The result, Cross Creek, was a great success.  When people all over the world wrote asking for recipes for the many unusual, regional dishes Marjorie had described in a chapter called “Our Daily Bread,” Julia Scribner suggested a sequel, a cookbook, Cross Creek Cookery.  Marjorie and her maid, Idella Parker, spent the spring, summer, and early fall of 1942 testing recipes.  This was real work.  As Idella put it, “You don’t know what hot is until you’ve fired up a wood stove on a 100-degree Florida August day!”


The recipe below for Mango Ice Cream was one which Idella tested; it is extraordinarily rich.  Since it calls for Boiled Custard, for which there is no recipe in Cross Creek Cookery, I have included a recipe for it from a 1919 edition of Fannie Farmer, identical to the one which Anne Rawlings had given her son’s new bride so long ago.


                                       Mango Ice Cream

                          from Cross Creek Cookery, First Edition, 1942


                        3 cups sieved mangos                         Juice of 1 to 1 ½ lemons

                        1 cup chilled boiled custard                2 cups Dora’s cream

¾ cup sugar


Peel the mangos and put through a sieve.  It takes about four large Haden mangos to make three cups of pulp.  Stir in the sugar and the lemon juice.  Blend with the custard.  Stir in well the heavy cream.  Taste for sweetness and acidity, adding more sugar or lemon juice to taste, remembering that cream will be less sweet after freezing.  Freeze in a hand-freezer, using three parts ice to one part salt.  Drain off salt water, remove dasher, licking, and repack with fresh ice and salt.  Let stand one to two hours before serving, to mellow.  When hurried I have made this and other ice creams with three cups of Dora’s cream, eliminating the custard, but I find that the custard gives a desirable body and texture to the ice cream.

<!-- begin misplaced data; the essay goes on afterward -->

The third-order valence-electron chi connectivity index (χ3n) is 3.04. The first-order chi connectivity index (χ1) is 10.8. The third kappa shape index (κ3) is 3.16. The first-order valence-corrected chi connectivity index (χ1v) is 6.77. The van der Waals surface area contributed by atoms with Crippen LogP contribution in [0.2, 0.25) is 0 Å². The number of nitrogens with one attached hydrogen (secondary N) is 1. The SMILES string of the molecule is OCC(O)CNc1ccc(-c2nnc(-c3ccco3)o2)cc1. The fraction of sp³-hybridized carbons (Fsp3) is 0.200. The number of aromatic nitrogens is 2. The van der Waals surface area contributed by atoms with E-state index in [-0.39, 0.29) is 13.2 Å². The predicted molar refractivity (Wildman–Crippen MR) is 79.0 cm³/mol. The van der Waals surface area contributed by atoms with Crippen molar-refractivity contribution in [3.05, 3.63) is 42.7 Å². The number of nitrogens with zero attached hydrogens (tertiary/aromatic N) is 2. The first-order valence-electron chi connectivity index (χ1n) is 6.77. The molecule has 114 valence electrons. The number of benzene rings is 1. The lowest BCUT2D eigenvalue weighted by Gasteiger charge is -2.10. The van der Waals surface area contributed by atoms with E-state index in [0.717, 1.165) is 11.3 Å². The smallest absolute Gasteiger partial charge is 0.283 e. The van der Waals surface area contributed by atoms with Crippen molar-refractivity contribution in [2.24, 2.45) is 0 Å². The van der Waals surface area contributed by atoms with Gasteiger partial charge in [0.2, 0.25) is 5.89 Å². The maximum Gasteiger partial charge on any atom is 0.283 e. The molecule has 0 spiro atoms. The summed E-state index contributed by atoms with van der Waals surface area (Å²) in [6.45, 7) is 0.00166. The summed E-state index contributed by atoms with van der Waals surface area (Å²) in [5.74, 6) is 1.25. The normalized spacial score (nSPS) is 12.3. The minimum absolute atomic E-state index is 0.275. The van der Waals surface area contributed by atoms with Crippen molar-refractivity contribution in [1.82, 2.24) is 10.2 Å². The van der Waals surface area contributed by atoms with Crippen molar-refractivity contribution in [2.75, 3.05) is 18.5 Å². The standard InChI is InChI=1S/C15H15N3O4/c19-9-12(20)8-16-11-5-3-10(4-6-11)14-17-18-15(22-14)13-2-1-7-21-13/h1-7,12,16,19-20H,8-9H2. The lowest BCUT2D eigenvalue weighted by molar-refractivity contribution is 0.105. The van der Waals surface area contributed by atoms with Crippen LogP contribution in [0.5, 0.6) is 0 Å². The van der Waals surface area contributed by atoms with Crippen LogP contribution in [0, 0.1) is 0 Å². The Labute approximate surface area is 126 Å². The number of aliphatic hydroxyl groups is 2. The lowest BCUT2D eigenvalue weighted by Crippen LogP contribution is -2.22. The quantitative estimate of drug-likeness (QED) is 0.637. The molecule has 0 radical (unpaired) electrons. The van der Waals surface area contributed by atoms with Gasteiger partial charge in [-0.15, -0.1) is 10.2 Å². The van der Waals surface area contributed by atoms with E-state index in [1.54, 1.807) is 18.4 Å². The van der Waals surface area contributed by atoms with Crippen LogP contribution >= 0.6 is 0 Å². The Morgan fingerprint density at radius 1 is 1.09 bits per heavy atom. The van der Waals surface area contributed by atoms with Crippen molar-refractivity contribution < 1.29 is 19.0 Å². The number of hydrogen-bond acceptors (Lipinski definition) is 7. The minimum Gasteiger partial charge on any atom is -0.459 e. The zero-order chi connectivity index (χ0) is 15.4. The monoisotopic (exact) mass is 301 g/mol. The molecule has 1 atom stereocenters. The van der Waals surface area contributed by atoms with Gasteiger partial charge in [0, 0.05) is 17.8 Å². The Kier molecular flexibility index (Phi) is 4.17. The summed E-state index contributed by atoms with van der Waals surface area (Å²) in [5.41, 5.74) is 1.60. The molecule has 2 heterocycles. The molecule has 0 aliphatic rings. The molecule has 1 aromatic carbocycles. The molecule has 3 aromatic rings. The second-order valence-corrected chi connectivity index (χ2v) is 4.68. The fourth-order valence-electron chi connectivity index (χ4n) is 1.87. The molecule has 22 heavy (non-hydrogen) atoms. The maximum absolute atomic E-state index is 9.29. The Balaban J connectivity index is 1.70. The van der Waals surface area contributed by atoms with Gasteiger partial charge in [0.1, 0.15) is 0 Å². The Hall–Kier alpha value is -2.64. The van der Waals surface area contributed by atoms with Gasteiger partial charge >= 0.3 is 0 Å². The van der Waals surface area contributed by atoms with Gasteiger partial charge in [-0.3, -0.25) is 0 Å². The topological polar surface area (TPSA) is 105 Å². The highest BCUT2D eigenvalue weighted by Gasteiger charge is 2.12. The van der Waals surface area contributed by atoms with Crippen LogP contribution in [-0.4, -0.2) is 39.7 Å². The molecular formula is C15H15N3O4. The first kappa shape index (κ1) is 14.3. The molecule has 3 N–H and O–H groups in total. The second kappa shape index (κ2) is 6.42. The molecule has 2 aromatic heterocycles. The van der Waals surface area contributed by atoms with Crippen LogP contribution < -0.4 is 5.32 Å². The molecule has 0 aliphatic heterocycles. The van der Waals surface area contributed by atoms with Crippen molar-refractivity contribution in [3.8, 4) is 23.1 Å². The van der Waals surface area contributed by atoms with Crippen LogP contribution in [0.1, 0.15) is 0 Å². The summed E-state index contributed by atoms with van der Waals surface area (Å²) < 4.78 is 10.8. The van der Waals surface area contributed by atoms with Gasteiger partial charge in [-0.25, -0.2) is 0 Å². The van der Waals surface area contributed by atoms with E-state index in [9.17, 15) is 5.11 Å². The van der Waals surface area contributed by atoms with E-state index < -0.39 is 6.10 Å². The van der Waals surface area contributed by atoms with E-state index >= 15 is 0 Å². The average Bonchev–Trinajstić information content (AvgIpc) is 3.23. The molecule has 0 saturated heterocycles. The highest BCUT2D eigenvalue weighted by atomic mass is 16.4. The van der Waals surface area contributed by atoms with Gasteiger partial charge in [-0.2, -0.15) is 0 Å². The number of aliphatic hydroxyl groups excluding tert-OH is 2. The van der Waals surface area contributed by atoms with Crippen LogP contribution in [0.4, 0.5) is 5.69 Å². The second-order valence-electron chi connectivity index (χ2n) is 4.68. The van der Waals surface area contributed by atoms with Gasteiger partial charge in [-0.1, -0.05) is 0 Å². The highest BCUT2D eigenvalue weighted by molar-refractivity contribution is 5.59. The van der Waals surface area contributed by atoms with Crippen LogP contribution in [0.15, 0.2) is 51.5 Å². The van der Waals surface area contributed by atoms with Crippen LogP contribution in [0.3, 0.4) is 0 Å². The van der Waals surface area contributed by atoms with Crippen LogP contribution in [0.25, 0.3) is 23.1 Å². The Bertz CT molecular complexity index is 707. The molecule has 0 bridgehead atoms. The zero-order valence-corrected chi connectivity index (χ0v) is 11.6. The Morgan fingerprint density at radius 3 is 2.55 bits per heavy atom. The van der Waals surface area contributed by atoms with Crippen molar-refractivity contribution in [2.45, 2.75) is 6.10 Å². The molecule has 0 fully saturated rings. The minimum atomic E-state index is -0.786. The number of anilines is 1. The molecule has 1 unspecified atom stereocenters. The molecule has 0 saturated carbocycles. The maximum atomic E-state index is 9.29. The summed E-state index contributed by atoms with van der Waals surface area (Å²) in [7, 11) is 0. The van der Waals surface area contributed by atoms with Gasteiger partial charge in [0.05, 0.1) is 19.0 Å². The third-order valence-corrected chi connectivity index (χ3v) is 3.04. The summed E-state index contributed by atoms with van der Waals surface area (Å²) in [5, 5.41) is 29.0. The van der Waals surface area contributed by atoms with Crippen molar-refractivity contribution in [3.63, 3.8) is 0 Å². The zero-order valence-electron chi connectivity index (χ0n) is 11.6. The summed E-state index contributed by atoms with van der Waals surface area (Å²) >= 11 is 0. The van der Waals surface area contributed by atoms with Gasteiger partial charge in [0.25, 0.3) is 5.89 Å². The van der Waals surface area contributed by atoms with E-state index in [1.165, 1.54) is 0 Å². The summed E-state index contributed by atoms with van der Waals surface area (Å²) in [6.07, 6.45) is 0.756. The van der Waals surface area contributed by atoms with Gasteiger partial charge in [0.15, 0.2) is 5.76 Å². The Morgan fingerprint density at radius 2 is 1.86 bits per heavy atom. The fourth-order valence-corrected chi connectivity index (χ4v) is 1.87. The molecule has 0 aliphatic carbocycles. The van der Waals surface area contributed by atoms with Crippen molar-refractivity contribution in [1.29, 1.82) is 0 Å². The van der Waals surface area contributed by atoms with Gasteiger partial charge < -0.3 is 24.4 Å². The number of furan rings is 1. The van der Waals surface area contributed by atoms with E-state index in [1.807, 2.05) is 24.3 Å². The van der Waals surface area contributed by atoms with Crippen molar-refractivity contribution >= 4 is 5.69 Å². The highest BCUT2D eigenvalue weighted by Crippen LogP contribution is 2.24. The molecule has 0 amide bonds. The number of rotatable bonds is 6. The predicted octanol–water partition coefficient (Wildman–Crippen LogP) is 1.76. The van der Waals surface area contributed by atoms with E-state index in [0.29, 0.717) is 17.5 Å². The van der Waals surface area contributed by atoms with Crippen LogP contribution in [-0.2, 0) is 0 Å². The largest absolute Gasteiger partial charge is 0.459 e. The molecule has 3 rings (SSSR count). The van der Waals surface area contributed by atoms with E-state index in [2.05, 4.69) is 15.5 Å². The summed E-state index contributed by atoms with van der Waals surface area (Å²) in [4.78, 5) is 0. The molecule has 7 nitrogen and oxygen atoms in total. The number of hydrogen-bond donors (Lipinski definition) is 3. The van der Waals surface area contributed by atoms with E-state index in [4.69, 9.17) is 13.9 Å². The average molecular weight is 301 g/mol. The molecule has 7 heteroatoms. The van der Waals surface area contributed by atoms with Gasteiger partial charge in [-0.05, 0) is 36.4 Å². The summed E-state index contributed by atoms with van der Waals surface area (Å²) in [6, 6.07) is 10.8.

Boiled Custard

       from Fannie Farmer’s Boston Cooking School Cook Book, Third Edition, 1919


                        2 cups scalded milk                             ¼ cup sugar

                        Yolks 3 eggs                                       1/8th teaspoon salt

                                                ½ teaspoon vanilla


Beat eggs slightly, add sugar and salt; stir constantly while adding gradually hot milk.  Cook in double boiler, continue stirring until mixture thickens and a coating is formed on the spoon, strain immediately; chill and flavor.  If cooked too long, the custard will curdle; should this happen, by using an egg-beater it may be restored to a smooth consisten­cy, but custard will not be as thick.  Eggs should be beaten slightly for custard, that it may be of smooth, thick consistency.  To prevent scum from forming, cover with a perfor­ated tin.   When eggs are scarce, use yolks two eggs and one-half tablespoon cornstarch.


Availability . . .  recently listed  219 copies of Cross Creek Cookery, ranging from a $3.29 reprint to $1,575 for a first edition signed by both Marjorie Kinnan Rawlings and the illustrator, Robert Camp. You should be able to find a very good first edition with an equally good dust-jacket for around $75.